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The DNEL ( English derived no-effect level ), synonym DNEL , comes from Annex 1, paragraph 1.0.1 of the European chemicals legislation REACH regulation , which came into force on 1 July of 2007. It describes the exposure limit value below which a substance does not have any adverse effects on human health according to the state of scientific knowledge. The European Chemicals Agency has also introduced the DMEL value for substances for which there is no threshold .

According to the REACH regulation, the registrant (manufacturer or importer) of a substance has to state the DNEL values ​​for the most likely routes of exposure (oral, dermal, inhalative) and the likely duration and frequency of exposure. Depending on the possible routes of exposure, it may be necessary to specify different DNELs for relevant consumer groups (employees, consumers, etc.). The way to determine the DNEL value is described in Appendix 1, number 1.4.0 and is essentially based on toxicological assessments of the relevant substances. If it is not possible to determine a DNEL value, for example because insufficient data are available so far, this must be clearly stated in accordance with Annex 1, number 1.4.2 and justified accordingly.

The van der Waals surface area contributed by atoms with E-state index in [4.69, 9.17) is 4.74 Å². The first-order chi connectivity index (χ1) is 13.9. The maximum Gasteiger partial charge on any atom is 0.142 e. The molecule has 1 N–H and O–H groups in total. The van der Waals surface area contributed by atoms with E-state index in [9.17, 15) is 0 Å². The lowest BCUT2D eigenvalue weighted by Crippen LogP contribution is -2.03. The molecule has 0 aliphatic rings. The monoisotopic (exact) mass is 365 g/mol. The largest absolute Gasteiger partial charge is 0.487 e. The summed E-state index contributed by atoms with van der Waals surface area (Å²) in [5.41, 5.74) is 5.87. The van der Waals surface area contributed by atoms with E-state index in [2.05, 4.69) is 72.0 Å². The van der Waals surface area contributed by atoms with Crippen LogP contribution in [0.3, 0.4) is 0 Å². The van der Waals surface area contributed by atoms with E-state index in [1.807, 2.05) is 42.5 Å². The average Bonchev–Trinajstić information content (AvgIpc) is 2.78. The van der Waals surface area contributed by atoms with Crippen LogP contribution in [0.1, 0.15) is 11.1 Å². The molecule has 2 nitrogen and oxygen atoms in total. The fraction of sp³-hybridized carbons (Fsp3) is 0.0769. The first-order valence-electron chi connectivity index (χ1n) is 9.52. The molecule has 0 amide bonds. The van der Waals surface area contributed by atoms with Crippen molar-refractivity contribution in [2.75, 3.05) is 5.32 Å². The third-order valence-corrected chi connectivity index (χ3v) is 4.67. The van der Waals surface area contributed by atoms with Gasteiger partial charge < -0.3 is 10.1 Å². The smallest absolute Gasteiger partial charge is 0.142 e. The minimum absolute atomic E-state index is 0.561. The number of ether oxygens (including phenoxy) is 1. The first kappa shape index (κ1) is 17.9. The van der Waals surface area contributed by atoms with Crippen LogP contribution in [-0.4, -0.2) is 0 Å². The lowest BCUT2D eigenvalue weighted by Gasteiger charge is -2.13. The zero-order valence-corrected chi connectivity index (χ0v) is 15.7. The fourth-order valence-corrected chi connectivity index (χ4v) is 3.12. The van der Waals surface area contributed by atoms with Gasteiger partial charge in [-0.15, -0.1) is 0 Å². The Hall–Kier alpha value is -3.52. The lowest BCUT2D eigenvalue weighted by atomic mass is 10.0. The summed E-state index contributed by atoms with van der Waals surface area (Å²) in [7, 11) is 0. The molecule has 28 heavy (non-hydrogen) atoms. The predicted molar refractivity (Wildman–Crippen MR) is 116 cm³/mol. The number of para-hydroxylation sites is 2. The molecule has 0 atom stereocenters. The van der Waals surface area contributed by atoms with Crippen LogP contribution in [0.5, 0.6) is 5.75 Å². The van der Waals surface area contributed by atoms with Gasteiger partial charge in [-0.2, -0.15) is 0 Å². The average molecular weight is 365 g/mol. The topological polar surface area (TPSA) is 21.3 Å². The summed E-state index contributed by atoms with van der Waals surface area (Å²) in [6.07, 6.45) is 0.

DNEL values ​​related to the workplace, published in this form by the European Chemicals Agency, are contained in the GESTIS DNEL list of the German Social Accident Insurance (DGUV). It is based on a compilation of the professional association for the construction industry (BG BAU). Carcinogenic substances are given a special notice, as are substances for which there is a binding occupational exposure limit in Germany . The GESTIS DNEL list is available both as a downloadable Excel table and in the form of a search function. The GESTIS DNEL list includes entries for over 6000 substances. Commercial use is not permitted, and no liability is assumed.

The DNEL values ​​are criticized for the fact that they sometimes differ by a factor of five from existing limit values ​​and are manufacturer-dependent.

Web links

Individual evidence

  1. REACH: New Chemicals Law , test.de of May 27, 2007, accessed on June 4, 2014.
  2. Consolidated version of the REACH regulation (pdf, 3.8 MB) (PDF) .
  3. a b Bernhard Brandt: Application of limit values ​​and other assessment criteria for hazardous substances in the workplace - European and national regulations, procedures in practice. In: Hazardous substances - cleanliness. Air . 77, No. 3, 2017, ISSN  0949-8036 , pp. 54-58.
  4. Risk assessment of chemicals under REACH - Restriction procedure under REACH , Federal Institute for Risk Assessment, accessed on June 4, 2014.
  5. ^ Institute for Occupational Safety and Health of the German Social Accident Insurance (IFA): Explanations on the GESTIS DNEL list. Retrieved May 2, 2019 .
  6. ^ Institute for Occupational Safety and Health of the German Social Accident Insurance (IFA): Annual Report 2018. Accessed on June 6, 2019 .